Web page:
Everybody is rushing to condemn AIG’s bonuses, but this simple scandal is obscuring the real disgrace at the insurance giant: Why are AIG’s counterparties getting paid back in full, to the tune of tens of billions of taxpayer dollars?
For the answer to this question, we need to go back to the very first decision to bail out AIG, made, we are told, by then-Treasury Secretary Henry Paulson, then-New York Fed official Timothy Geithner, Goldman Sachs CEO Lloyd Blankfein, and Fed Chairman Ben Bernanke last fall. Post-Lehman’s collapse, they feared a systemic failure could be triggered by AIG’s inability to pay the counterparties to all the sophisticated instruments AIG had sold. And who were AIG’s trading partners? No shock here: Goldman, Bank of America, Merrill Lynch, UBS, JPMorgan Chase, Morgan Stanley, Deutsche Bank, Barclays, and on it goes. So now we know for sure what we already surmised: The AIG bailout has been a way to hide an enormous second round of cash to the same group that had received TARP money already.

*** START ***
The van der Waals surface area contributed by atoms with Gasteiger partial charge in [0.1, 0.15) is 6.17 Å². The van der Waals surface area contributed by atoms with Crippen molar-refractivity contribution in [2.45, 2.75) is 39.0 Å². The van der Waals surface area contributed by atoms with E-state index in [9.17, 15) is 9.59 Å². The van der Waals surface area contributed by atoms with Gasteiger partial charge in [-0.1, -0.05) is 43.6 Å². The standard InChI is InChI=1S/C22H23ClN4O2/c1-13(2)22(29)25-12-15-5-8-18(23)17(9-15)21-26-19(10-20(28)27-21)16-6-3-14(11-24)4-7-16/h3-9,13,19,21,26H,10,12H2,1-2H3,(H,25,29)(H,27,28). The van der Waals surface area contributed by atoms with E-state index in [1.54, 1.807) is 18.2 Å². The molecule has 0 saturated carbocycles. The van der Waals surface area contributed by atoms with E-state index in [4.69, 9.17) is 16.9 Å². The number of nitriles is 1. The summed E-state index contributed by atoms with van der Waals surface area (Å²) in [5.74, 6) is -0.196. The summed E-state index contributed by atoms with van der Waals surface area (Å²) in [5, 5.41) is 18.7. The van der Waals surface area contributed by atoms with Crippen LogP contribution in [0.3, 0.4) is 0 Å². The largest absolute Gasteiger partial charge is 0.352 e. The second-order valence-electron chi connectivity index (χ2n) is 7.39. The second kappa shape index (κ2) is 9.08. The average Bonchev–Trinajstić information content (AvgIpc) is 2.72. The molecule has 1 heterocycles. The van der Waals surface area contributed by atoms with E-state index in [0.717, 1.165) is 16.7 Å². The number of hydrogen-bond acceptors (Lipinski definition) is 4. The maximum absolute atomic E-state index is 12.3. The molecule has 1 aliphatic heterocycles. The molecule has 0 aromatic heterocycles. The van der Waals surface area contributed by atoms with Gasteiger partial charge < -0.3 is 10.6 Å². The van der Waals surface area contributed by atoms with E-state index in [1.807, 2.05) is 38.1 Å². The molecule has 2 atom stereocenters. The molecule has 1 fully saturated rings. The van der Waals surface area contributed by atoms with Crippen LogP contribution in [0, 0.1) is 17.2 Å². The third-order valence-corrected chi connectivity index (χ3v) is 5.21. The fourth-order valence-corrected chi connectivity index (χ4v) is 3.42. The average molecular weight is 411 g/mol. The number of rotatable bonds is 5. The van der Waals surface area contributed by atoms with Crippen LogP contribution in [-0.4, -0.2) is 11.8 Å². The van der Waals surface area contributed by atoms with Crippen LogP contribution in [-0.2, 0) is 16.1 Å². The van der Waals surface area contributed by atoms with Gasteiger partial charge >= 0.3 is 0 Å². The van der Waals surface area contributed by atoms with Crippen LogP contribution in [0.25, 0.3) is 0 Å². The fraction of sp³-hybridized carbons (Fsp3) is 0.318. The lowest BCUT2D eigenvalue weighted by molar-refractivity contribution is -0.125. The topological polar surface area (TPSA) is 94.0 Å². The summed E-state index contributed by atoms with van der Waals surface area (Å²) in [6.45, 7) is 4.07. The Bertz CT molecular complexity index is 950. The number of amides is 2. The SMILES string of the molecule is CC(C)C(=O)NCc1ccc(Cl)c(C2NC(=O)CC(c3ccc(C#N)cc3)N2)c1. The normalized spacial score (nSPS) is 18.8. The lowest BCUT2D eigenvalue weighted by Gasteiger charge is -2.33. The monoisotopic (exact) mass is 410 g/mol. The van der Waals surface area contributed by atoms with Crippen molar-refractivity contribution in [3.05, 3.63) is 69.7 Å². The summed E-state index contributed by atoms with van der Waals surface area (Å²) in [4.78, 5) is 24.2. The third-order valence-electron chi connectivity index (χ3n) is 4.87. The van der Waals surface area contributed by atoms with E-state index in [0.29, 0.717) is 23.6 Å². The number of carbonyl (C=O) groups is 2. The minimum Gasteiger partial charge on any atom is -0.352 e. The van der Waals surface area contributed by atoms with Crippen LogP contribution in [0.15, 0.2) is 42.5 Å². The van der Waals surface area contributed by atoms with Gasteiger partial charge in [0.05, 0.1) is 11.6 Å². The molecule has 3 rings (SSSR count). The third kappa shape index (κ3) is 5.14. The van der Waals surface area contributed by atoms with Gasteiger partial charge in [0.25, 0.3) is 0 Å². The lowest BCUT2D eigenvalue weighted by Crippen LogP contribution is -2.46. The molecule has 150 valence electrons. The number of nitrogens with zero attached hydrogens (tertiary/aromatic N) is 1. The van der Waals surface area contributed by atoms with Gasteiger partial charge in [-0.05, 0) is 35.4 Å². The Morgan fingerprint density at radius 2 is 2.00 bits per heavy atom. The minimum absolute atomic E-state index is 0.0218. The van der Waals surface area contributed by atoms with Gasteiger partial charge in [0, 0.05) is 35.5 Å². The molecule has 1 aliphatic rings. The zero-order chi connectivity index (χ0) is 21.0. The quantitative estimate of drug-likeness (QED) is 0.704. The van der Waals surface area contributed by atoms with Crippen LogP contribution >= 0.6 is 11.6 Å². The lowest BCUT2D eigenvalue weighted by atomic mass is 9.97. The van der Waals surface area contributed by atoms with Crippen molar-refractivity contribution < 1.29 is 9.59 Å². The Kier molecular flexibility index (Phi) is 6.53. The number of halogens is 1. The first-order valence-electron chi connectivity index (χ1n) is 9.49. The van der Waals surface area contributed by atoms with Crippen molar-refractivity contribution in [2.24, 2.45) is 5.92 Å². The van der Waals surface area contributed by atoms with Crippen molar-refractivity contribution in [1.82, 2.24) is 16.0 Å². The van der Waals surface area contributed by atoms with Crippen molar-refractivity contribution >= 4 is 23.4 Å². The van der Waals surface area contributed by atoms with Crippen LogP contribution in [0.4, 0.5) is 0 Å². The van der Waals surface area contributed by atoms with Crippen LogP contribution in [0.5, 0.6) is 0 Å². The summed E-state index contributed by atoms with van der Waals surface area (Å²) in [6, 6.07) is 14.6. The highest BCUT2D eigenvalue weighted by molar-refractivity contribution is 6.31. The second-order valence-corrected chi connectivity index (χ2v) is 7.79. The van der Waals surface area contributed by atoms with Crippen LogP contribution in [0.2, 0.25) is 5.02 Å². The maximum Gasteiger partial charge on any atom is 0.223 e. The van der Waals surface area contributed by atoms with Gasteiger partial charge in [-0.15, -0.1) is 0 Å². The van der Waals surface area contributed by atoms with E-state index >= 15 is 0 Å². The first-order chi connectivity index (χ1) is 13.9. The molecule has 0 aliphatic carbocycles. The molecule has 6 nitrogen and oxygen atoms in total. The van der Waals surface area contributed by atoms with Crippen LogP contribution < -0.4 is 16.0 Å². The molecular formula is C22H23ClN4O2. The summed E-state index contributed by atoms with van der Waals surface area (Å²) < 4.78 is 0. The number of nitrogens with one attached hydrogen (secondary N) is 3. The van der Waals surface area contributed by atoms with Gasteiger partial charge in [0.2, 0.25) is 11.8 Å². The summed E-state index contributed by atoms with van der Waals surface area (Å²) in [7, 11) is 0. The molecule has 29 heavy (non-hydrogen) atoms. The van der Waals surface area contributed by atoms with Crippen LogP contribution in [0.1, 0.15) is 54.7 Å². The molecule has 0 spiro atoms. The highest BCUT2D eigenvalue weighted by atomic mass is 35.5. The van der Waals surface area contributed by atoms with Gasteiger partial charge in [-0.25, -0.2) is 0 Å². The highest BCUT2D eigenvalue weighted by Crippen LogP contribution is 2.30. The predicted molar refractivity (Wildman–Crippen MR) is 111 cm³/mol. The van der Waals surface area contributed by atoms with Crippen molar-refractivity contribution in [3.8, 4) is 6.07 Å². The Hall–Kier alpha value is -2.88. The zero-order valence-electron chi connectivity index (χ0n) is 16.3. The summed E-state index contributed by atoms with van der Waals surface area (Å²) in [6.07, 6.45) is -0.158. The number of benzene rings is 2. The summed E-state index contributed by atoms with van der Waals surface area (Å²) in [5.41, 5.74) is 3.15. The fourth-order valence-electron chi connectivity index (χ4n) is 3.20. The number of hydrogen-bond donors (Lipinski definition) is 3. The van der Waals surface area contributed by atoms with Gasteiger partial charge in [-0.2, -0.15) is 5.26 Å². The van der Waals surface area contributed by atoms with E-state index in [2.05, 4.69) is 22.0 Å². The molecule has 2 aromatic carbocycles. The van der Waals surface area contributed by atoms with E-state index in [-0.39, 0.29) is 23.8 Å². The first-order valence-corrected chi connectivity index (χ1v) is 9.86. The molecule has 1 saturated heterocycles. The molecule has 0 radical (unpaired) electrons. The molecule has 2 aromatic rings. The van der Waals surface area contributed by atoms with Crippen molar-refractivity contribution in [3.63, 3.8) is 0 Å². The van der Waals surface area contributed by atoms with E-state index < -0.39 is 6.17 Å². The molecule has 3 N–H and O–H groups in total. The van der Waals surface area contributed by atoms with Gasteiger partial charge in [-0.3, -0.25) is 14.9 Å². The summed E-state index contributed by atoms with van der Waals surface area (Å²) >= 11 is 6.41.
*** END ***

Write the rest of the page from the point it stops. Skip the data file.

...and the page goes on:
The appearance that this was all an inside job is overwhelming. AIG was nothing more than a conduit for huge capital flows to the same old suspects, with no reason or explanation.
Eliot Spitzer, you may remember, knows Wall Street well. As a prosecutor, he made their lives hell. He’s definitely a man worth listening to as these companies scramble for every last cent they can wring from taxpayers. He sees them for what they are.
Read the whole thing. Screw your outrage to the sticking place, and then start shouting before 10am Eastern. We can turn their smoke-and-mirrors into a conflagration. We can turn the magicians’ tricks against them.